Other voices: The Union links newcomer to community | TheUnion.com

Other voices: The Union links newcomer to community

Last fall, my husband and I moved from the Bay Area to Grass Valley. Confessing my past address, I add this disclaimer: I do not miss the Bay Area. I moved here to get away from traffic, Starbucks and Wal-Mart. Sure, I miss Trader Joe’s and fast-speed Internet, but I am proud to shop locally, and I refuse to complain about dial-up. Besides, I get a lot of knitting done while logging on to the Internet.

Probably the best way to learn about a community is by reading the newspaper. Our subscription began shortly after moving in. Our Bay Area paper was delivered 25 feet from our front door. I could retrieve it while wearing my bathrobe. The Union arrives about a quarter mile away. I’m not complaining. This is closer than the distance we have to walk to pick up our mail. Besides, my husband and dog both start their day with a little exercise.

Nearly every activity we have connected with, we learned about from The Union. Shortly after settling in, we saw an announcement that the Cornish Christmas Choir was open to anyone who wanted to join. We had never been to a Cornish Christmas, but we wanted to start giving to the community rather than taking from it, so we joined the choir.

Our previous newspaper was a well-known publication, weighty in size and thought. Reading it, I should have been well informed. However, I was too busy to devote much time to it, so I read the front page, the comics and the weather. On Sundays, I read the entire paper except for the classifieds and the sports pages. This meant I was well informed one day out of seven.

I discovered that I do not need newsprint to keep abreast of international affairs. The Internet is a good source for national and world news. Granted, the rate at which my computer retrieves it is so slow that by the time I read it, the news is history. However, the Internet cannot compete with The Union for what I want – news about Nevada County. For that, I prefer the warm feeling of newsprint.

I live a slower life in Grass Valley. I have time to read the paper cover to cover. Dixie Redfearn seems like someone I invited in for tea. The colorful Police Blotter reports a wide variety of events that I would never have imagined, occurring on streets with names I could not have made up. The Ideas and Opinions page informs me of what is on the minds of other Nevada County residents.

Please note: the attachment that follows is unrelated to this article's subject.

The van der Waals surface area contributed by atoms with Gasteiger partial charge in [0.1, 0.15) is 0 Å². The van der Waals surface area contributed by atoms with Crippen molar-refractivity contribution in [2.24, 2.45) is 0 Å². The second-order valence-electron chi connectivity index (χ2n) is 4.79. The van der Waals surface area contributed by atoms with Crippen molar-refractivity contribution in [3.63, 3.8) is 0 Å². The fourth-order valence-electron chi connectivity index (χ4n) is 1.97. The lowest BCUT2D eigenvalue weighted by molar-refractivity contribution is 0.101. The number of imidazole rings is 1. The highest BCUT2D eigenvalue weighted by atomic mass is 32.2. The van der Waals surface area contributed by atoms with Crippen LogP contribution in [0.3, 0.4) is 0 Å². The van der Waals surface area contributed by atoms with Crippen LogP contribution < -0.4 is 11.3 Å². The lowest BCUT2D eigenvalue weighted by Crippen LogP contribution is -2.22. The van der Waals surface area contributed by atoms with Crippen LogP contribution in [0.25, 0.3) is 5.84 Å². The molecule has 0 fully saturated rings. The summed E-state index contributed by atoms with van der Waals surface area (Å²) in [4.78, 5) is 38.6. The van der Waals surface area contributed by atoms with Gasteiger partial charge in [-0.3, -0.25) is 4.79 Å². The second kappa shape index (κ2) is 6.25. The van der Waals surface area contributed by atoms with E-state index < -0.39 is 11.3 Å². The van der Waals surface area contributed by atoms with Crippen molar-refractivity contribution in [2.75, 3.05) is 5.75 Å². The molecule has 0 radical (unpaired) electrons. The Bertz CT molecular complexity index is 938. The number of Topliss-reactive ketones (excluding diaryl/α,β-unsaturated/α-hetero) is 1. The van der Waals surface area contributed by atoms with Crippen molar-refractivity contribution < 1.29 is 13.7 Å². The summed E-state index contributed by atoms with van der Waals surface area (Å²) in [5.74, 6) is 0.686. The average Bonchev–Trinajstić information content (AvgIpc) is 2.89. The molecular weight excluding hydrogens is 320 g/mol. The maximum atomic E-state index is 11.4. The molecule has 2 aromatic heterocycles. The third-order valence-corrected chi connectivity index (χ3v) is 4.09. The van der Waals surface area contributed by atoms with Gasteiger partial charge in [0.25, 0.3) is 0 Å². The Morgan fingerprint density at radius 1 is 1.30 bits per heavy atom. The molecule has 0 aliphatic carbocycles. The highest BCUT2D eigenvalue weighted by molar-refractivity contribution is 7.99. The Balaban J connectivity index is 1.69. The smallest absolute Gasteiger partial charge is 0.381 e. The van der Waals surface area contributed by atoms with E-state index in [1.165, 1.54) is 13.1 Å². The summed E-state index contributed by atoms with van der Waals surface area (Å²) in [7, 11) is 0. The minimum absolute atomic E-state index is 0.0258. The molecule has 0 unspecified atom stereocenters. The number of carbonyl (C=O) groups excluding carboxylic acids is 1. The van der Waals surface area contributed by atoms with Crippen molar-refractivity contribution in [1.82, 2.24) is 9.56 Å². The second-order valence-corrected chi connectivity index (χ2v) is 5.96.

The weather page is what actually prompted me to write this piece for an Other Voices column. In my old newspaper, the area forecast used words such as clear, cloudy, rain, showers likely, and partly sunny. It was boring. The forecast in The Union doesn’t just predict the weather; it describes it. Here are some of my favorites: “Precipitation remains elusive,” “abundant October sun,” “a crisp end to November,” “plenty of December sun,” “quiet weather expected” and “a sunny and dry weekend start.”

I am not being tongue in cheek. The weather section charms me. No matter what the forecast, it seems more hopeful when I read about it in The Union. It occurred to me that the weather report is syndicated, originating in San Francisco or Los Angeles. I reject this possibility, preferring to picture an elderly retired librarian practicing her craft, scanning a thesaurus for ways to transform weather into interesting reading.

The Union feels like an old friend that comes to visit us in the morning. It is a part of our life. Last Sunday, my husband put the leash on the dog and headed out for his daily walk. I pointed out that there was no newspaper since it was Sunday. His reply: “No wonder yesterday’s crossword puzzle was so hard.”

We decided against supplementing our subscription with a Sunday edition of one of The Union’s bulkier competitors. I thought I’d miss that weekly ritual, but I don’t. It ate up a large part of my day off. A day of fasting from the news is good for my soul. Besides, it gives me that much more to look forward to on Monday.


Lucinda Porter is a registered nurse and lives in Grass Valley.

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